Give Your Customers A Compelling Reason To Buy
Why you? What makes you different?
If you’re screaming “WELL MY USP IS MY GREAT SERVICE….” – stop.
Mate, so is everyone else’s. Try again.
You need an actual, good, significant reason for someone to buy from you, instead of some other business that’s literally two or three clicks away.
Whenever anyone Googles you – and this is especially true in Google Shopping – there are loads of retailers selling the same or similar things.
This is a competition! Look at all these options! How are you going to compete? Survival of the fittest and all that…
Are you the best price?
How about a brilliant finance deal?
Can you deliver by drone in half an hour?
Can I send the drone back with the parcel for the best returns policy of all time?
Does the product come in a biodegradable, plastic free box?
If it’s something bigger, does a man come and help me set it up or assemble it?
Are you going to offer loyalty points?
Can I have a free gift?
There are millions of ways to compete, you just have to find your angle.
Made.com is a great example of this.
Now they’re a superstar brand. You’d buy furniture from made.com BECAUSE they’re made.com – you know them, you trust them.
10 years ago, if you went to made.com you’d see that they “cut out the middleman”, and “buy straight from the manufacturer to pass the savings to you”.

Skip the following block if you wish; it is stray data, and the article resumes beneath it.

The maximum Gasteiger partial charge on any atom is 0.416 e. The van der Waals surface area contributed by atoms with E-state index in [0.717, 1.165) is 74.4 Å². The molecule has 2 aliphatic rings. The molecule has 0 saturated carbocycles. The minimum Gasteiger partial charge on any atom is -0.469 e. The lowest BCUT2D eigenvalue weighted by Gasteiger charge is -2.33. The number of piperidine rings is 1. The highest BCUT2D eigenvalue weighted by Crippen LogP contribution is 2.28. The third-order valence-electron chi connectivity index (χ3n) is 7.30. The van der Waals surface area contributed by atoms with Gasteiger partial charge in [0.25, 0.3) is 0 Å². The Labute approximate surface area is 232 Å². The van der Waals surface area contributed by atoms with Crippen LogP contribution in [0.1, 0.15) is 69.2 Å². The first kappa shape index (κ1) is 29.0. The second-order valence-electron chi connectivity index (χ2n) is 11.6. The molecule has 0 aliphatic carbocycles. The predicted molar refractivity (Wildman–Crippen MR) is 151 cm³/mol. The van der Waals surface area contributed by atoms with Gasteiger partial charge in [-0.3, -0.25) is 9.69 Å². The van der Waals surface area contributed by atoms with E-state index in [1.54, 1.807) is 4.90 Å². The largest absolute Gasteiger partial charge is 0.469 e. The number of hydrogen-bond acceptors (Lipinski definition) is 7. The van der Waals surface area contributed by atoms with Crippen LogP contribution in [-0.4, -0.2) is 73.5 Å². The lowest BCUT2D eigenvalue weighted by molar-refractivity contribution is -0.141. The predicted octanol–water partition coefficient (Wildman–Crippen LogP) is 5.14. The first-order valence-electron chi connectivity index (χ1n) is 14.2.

That was their thing, their USP, the compelling reason to buy from them. It was a nice story, something for customers to tell their friends and something that really got traction and led to growth.
It made them what they are today…. Any other brands you can think of?
Not sure? No Sale.
Answer EVERY objection or anxiety about the purchase that the customer might have.
Your product pages are your new landing pages, and they have to work really hard for you.
Think of your product pages as your best salesman, they should be able to answer any question or query as to whether this purchase is a good idea or not.
And if that purchase isn’t a good idea? The product page should point them towards similar items for the customer to browse. Think “you might also like”.